This about as awkward a landing as I’ve ever seen a bird make, and this albatross must have been really embarrassed in front of that chick! The Northern Royal Albatross (Diomedea sanfordi) is limited in range during the breeding season:
Northern royal albatrosses nest on the Chatham Islands (Forty-fours Island, Big Sister Island, and Little Sister Island), Enderby Island in the Auckland Islands, and at Taiaroa Head on the Otago Peninsula of New Zealand. The Taiaroa Head colony is the only albatross colony found on a human-inhabited mainland in the Southern hemisphere. When they are not breeding, northern royal albatrosses undertake circumpolar flights in the southern oceans, and in particular like the Humboldt Current and the Patagonian Shelf.
The video below is from Tairoa Head, and is from a collaborative Albatross Cam:
You can watch the 24 hour livecam here or here; it’s a partnership between New Zealand’s conservation department and the Cornell Bird Lab; the second link tells you about the collaboration. Here are some of the YouTube notes:
Flying for the Northern Royal Albatross is mainly effortless, landing can be a little bit harder. #RoyalCam chick had a front row seat to a ‘how not to land’ lesson.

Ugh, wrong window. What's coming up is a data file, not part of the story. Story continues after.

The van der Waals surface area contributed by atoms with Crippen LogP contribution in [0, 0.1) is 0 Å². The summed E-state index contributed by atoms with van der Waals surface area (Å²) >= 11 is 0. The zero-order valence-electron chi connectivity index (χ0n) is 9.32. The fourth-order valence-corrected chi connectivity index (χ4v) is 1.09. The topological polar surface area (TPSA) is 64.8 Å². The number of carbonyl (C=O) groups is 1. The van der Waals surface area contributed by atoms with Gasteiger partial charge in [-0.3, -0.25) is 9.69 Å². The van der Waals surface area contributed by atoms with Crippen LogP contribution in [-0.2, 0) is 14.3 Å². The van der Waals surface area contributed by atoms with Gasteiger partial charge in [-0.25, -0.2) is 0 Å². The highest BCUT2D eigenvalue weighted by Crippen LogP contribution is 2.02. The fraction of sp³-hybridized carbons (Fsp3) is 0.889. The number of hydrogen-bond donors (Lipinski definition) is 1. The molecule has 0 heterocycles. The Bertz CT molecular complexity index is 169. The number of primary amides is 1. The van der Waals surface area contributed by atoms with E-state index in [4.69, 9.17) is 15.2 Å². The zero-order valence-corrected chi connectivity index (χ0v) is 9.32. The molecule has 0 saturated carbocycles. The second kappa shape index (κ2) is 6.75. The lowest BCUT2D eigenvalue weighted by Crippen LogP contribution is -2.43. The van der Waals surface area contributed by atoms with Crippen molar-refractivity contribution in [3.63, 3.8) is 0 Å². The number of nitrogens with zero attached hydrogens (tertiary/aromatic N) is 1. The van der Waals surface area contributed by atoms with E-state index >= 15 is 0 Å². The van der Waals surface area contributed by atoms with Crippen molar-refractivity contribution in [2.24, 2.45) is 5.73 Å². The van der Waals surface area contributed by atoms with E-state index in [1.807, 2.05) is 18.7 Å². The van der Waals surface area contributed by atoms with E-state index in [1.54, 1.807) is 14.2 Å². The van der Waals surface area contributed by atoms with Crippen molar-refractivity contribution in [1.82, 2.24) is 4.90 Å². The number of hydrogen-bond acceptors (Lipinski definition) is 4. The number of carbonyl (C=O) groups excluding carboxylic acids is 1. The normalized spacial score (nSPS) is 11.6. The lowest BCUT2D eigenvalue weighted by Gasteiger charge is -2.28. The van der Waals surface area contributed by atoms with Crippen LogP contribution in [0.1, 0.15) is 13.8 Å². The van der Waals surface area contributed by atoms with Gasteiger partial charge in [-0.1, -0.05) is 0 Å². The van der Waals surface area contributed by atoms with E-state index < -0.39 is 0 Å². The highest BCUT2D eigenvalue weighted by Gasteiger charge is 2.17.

Landing is challenging because of the narrow wings of the albatross, which do not generate sufficient lift to fly slowly. Their preference is to take off and land when it’s quite windy, which allows better control at slow speeds while using the angle of the wing and the speed of the wind to control the descent. However, on calmer days, things can get tricky, as is seen here.
Lucky for the somersaulting alby, recovery was quick and only the chick was watching!! Albatrosses are sturdy birds accustomed to periodic mishaps on landing, and true to form, this adult walked away and appeared fine.
Royal Cam is a 24-hour live stream of a Northern Royal Albatross nest during the breeding season at Pukekura/Taiaroa Head on the southeast tip of New Zealand’s South Island.